Another suggestion is to look for alternative products. When toilet paper became a ‘fight in the aisle’ item, many places still had flush-able wipes or at least baby wipes. Even facial tissue could be an option and was in stock almost everywhere in at least small quantities. So take a creative look at what you could use. Some other examples include using couscous in the place of spaghetti noodles, frozen veggie burgers in place of ground beef patties,  or packaged soup mixes in place of canned soup. There are a lot of times pretty simple alternates if you simply look. The beauty of these is that if you normally don’t think of it, lots of other people won’t either.

A third suggestion is what I like to call mob shopping.  What this consists of is a group of people, whether it being family, friends, or other, that coordinate their shopping. This can either be by sharing your list and shopping on different days/times or at the same time, but each at different stores. Which option works best depends on your area. One savvy friend of mine accompanied her Dad to her local grocery store in the early “over x age” hour on the morning after the grocer got a new truck shipment. The other people in her group did similar at other stores in different areas and that gave them the best stocked shelves. This gave them the most opportunities to fill every ones’ orders.  This can take some organization, but with a bit of planning and communication via text or calls this can help everyone out.

So as you can see, a bit of creative thinking and problem solving can provide you the best shot at keeping your family stocked with supplies. Just remember that as you shop, that buying extra as you can will help you if future shortages happen. Start by concentrating on those “have to have” items and fill out some of the additional wants to keep things from being too stale of experience. For other tips on planning food stores, take a look around the site and I am sure you will get some ideas.

Surprises for a New Gun Buyer in 2020

The Covid-19 pandemic and other current events such as rioting has caused a lot of people to become more nervous about the state of the world today. Many feel much less safe than they did a year ago. This has caused many previously neutral or anti-gun individuals to seek to purchase a gun and ammunition. This sudden rise in demand has caused surprises for many that have decided to buy a gun for protection.

The first surprise that many are finding is that,  unlike a year ago, the shelves of their local gun store are not brimming with whatever gun they might want. Some popular brands, like Glock,  or models, like the Smith & Wesson Shield,  are hard to find in many areas. In addition, lots of the guns that occupy the lower price bracket are also very hard to find. This leaves many new, possibly minimally informed, buyers in a tough spot.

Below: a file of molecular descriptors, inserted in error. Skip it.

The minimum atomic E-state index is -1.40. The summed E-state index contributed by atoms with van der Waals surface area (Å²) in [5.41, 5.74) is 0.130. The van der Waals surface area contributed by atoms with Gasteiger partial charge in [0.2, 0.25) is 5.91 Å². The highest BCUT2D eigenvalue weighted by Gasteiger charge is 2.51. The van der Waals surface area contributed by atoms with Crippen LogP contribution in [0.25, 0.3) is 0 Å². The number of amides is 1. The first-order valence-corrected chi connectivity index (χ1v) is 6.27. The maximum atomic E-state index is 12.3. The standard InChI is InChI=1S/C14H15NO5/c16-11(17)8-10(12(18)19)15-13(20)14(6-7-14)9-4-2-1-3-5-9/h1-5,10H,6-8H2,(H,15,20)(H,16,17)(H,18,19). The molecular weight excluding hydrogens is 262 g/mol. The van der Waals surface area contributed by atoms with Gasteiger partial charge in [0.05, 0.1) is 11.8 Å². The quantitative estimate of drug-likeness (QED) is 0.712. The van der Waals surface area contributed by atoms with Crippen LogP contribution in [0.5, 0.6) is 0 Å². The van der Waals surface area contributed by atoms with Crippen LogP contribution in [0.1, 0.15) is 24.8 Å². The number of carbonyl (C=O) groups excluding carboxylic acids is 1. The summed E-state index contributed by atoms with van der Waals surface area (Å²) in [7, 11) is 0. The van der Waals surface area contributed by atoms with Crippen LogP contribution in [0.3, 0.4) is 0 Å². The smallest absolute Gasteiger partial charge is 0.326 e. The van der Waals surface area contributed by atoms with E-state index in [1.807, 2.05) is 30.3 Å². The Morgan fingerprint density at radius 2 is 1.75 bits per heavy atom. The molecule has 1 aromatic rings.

The second surprise that these new shooters run into is related to ammunition. While some gun stores have held back a bit of ammo to ensure that gun buyers get at least a box or 2, in many places the shelves are almost bare. Popular handgun calibers including 9mm, .45ACP,  and .380 are in very low stock, if not absent in most places. Where they can be found, lots of stores have doubled or even tripled the price based on the demand. The same goes for a lot of popular rifle calibers. Ones like .223, 5.56, 7.62×39, .308, 30-06, and 30-30 are also absent. This means that any buyers that could not find a handgun, but instead bought a rifle for home defense are in the same boat.

The last surprise I am going to cover differs on a state by state and country by country basis. Often these buyers that show up to buy a gun, manage to find one, and ammo for it, are then told that there is a waiting period ranging from 3 days up to 14 days before they can take that gun home. In addition some states require the buyer to have a particular permit that can take up to 6 months to get. To many this is unfathomable since they are buying guns to protect themselves from threats that are now, not in 2 weeks.

Now while I normally cover preparation planing here, I have had gun related posts before. I do feel that everyone that can should have a firearm of some sort, but this is not the point of this post. The point is to emphasize why you should plan and gather resources BEFORE things get to the point that you need them. This just happens to be a very clear situation where many did not and it caused them issues. There again, I do commend those that have watched local events and recognized that they are the only ones that can be responsible for their own safety. As the saying goes, Better late than never.

As always, if you have questions, feel free to contact me and I will provide you any information that I can to help further your emergency planning.

Shelter in Place, Isn’t that just Bugging In?